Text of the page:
Measuring the health of Antarctica’s ecosystems

Researchers use drones to take high-resolution health assessment of Antarctic mosses

Researchers have been granted more than half-a-million-dollars by the Australian Research Council to investigate the cause and consequences of apparent changes to environmental ecosystems in East Antarctica. The funding ($505,000) was awarded through the ARC’s Discovery Projects scheme.

By developing new methods for non-destructive remote sensing studies using drones, researchers will create maps to show the health of moss beds at key sites across the continent to improve our understanding of how climate change is affecting Antarctica’s precious plant communities. In addition, the researchers plan to read the signals of climate captured as the mosses grow to improve regional climate data for Antarctica and gain a better understanding of past regional climate change.

“Antarctica is designated as a preserve for peace and science but is currently experiencing challenges on many fronts including climate change, station development, waste and pollution management as well as rapidly increased tourism,” the project’s lead Chief Investigator and plant ecophysiologist Professor Sharon Robinson said.

“We recently reported the first evidence that human linked climate changes are causing the drying of East Antarctic ecosystems in the Windmill islands near Australia’s Casey Station. Anecdotal accounts suggest that similar drying on an even larger scale may be happening in the Vestfold Hills, which is 1400 kilometres west of Casey, but the quantitative assessment is lacking.

“Rapid drying, if widespread, is significant given the assumption that warming of the Antarctic coastline will melt ice and increase water availability to such ecosystems. We are worried that melt may actually be occurring in rapid pulses with valuable water lost in runoff. This is especially relevant given the heatwaves that occurred on the continent last summer.”

The project has three main objectives, each focused on capturing data about the continent’s moss beds which can preserve a record of hundreds of years of past climate data in their shoots and are used as surrogates to study changes to ecosystems and climate at remote polar sites.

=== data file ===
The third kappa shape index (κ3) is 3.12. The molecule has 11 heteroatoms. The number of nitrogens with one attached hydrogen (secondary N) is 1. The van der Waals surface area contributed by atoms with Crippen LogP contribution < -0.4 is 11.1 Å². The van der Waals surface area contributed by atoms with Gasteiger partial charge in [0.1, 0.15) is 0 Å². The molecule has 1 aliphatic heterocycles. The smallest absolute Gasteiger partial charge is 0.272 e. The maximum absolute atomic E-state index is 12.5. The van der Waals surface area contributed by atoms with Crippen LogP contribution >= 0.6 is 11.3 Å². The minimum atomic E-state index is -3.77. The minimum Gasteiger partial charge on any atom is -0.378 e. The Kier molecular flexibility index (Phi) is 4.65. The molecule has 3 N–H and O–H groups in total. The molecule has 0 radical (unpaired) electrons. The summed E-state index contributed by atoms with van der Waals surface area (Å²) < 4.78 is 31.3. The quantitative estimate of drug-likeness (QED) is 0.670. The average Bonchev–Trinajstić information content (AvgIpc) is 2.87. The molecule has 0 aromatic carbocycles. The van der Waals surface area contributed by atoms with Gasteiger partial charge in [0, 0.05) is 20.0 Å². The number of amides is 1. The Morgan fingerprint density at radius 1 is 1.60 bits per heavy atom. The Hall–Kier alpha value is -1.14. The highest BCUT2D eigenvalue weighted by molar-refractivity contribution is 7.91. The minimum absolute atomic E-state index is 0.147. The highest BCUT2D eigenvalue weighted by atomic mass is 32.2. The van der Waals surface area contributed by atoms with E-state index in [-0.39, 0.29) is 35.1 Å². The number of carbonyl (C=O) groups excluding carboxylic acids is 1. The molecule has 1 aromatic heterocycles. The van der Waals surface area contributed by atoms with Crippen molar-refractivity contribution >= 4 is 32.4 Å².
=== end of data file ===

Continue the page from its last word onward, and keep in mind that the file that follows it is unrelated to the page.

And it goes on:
“We will use mosses as microclimate proxies to help determine if East Antarctica shows widespread evidence of terrestrial ecosystem drying and contrast this with the expected warmer and wetter conditions observed on the Antarctic peninsula,” Professor Robinson explained.

“The project will also produce spatially explicit maps of moss bed health at key sites based on novel ultrahigh-resolution remote sensing techniques, to provide an assessment of overall Antarctic terrestrial ecosystem health. We are also aiming to develop hydrological snowmelt models at the appropriate spatial scales to determine the likely resilience of Antarctic moss beds to projected climate change.”

The team involved is highly interdisciplinary, combining plant biologists, a spatial scientist and a quaternary and climate change geoscientist. The UOW Global Challenges ECO Antarctica project led by Dr Melinda Waterman and Professor Robinson contributed to the development of this larger interdisciplinary research initiative.

Working alongside Professor Robinson, who is Executive Director of UOW Global Challenges and has 24 years experience researching the effects of climate change on Antarctic terrestrial communities, is co-Chief Investigator Associate Professor Arko Lucieer who leads the Terraluma lab at the University of Tasmania and Partner Investigators Professor Margaret Barbour from the University of Waikato, New Zealand and Dr Quan Hua from the Australian Nuclear Science and Technology Organisation (ANSTO).

The project’s outcomes will develop new uses of technology, as well as data, that should benefit a wide range of organisations and countries.

“We plan to provide Antarctic Environmental Managers, from Australia and other nations, with new tools and information to assess the health of plant communities enabling appropriate protection and management of biodiversity and satisfying Australian State of the Environment and International Antarctic Treaty obligations,” Professor Robinson said.

The team also intends to share their project results with other Antarctic scientists and environmental managers through the newly established Antarctic Near Short and Terrestrial Observing System (ANTOS) Expert Group, a sub-group of the Scientific Committee on Antarctic Research.

“Our methodologies will be shared with colleagues internationally to ensure that the most important areas of Antarctic terrestrial biodiversity are preserved within the Antarctic Specially Protected Areas (ASPA) network. We will also report key findings to the Federal Government for inclusion in the next Australian State of the Environment Report.”

Antarctica, the coldest place on earth, experienced extremely high temperatures this summer. Between January 23 and 26, the highest ever recorded minimum and maximum temperatures were observed at the Casey Research Station and Robinson’s team described the first recorded heatwave for this part of Antarctica that they have studied for decades.

As a co-author of an article about the event for The Conversation, Professor Robinson explained that Antarctica is not immune to the impact of climate change and that environmental changes can affect different parts of Antarctica in different ways.

“Given the generally cold conditions of Antarctica, the warmth may have benefited the flora (mosses, lichens and two vascular plants), and microbes and invertebrates, but only where liquid water formed. Areas in the Vestfold Hills away from the flooding became more drought-stressed over the summer. The new project will help us to understand the biodiversity winners and losers as climate change reaches the ends of the earth.”